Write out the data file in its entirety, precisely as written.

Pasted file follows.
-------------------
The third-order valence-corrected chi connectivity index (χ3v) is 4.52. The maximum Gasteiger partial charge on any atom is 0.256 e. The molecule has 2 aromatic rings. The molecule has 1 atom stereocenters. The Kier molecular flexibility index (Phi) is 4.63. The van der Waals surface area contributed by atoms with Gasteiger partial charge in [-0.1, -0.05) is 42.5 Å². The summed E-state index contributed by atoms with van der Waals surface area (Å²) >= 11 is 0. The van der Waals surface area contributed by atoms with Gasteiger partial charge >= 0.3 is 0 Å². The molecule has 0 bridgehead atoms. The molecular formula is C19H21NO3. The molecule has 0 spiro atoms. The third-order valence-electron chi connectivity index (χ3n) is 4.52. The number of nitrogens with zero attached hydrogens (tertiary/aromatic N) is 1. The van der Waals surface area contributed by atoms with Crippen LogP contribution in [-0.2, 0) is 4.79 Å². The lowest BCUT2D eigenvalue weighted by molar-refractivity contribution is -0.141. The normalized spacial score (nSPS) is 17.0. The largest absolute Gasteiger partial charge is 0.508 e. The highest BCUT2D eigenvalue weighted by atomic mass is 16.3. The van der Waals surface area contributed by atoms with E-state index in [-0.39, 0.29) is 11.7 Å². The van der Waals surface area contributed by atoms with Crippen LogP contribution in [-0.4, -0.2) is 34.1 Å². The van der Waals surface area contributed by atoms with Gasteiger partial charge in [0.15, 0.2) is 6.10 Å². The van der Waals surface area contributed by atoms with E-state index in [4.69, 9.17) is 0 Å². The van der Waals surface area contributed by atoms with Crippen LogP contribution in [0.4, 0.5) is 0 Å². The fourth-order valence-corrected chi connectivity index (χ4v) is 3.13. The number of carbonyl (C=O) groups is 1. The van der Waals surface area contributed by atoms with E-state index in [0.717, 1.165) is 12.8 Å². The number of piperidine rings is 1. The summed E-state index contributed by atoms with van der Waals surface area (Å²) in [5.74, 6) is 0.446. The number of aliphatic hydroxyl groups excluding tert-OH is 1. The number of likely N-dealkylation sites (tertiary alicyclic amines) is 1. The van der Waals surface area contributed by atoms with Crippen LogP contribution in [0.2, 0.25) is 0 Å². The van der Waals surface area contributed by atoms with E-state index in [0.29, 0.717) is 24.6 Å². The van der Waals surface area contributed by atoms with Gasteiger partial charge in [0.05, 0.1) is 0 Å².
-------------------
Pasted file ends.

The third-order valence-corrected chi connectivity index (χ3v) is 4.52. The maximum Gasteiger partial charge on any atom is 0.256 e. The molecule has 2 aromatic rings. The molecule has 1 atom stereocenters. The Kier molecular flexibility index (Phi) is 4.63. The van der Waals surface area contributed by atoms with Gasteiger partial charge in [-0.1, -0.05) is 42.5 Å². The summed E-state index contributed by atoms with van der Waals surface area (Å²) >= 11 is 0. The van der Waals surface area contributed by atoms with Gasteiger partial charge >= 0.3 is 0 Å². The molecule has 0 bridgehead atoms. The molecular formula is C19H21NO3. The molecule has 0 spiro atoms. The third-order valence-electron chi connectivity index (χ3n) is 4.52. The number of nitrogens with zero attached hydrogens (tertiary/aromatic N) is 1. The van der Waals surface area contributed by atoms with Crippen LogP contribution in [-0.2, 0) is 4.79 Å². The lowest BCUT2D eigenvalue weighted by molar-refractivity contribution is -0.141. The normalized spacial score (nSPS) is 17.0. The largest absolute Gasteiger partial charge is 0.508 e. The highest BCUT2D eigenvalue weighted by atomic mass is 16.3. The van der Waals surface area contributed by atoms with E-state index in [-0.39, 0.29) is 11.7 Å². The van der Waals surface area contributed by atoms with Crippen LogP contribution in [-0.4, -0.2) is 34.1 Å². The van der Waals surface area contributed by atoms with Gasteiger partial charge in [0.15, 0.2) is 6.10 Å². The van der Waals surface area contributed by atoms with E-state index in [4.69, 9.17) is 0 Å². The van der Waals surface area contributed by atoms with Crippen LogP contribution in [0.4, 0.5) is 0 Å². The fourth-order valence-corrected chi connectivity index (χ4v) is 3.13. The number of carbonyl (C=O) groups is 1. The van der Waals surface area contributed by atoms with E-state index in [0.717, 1.165) is 12.8 Å². The number of piperidine rings is 1. The summed E-state index contributed by atoms with van der Waals surface area (Å²) in [5.74, 6) is 0.446. The number of aliphatic hydroxyl groups excluding tert-OH is 1. The number of likely N-dealkylation sites (tertiary alicyclic amines) is 1. The van der Waals surface area contributed by atoms with Crippen LogP contribution in [0.2, 0.25) is 0 Å². The van der Waals surface area contributed by atoms with E-state index in [0.29, 0.717) is 24.6 Å². The van der Waals surface area contributed by atoms with Gasteiger partial charge in [0.05, 0.1) is 0 Å².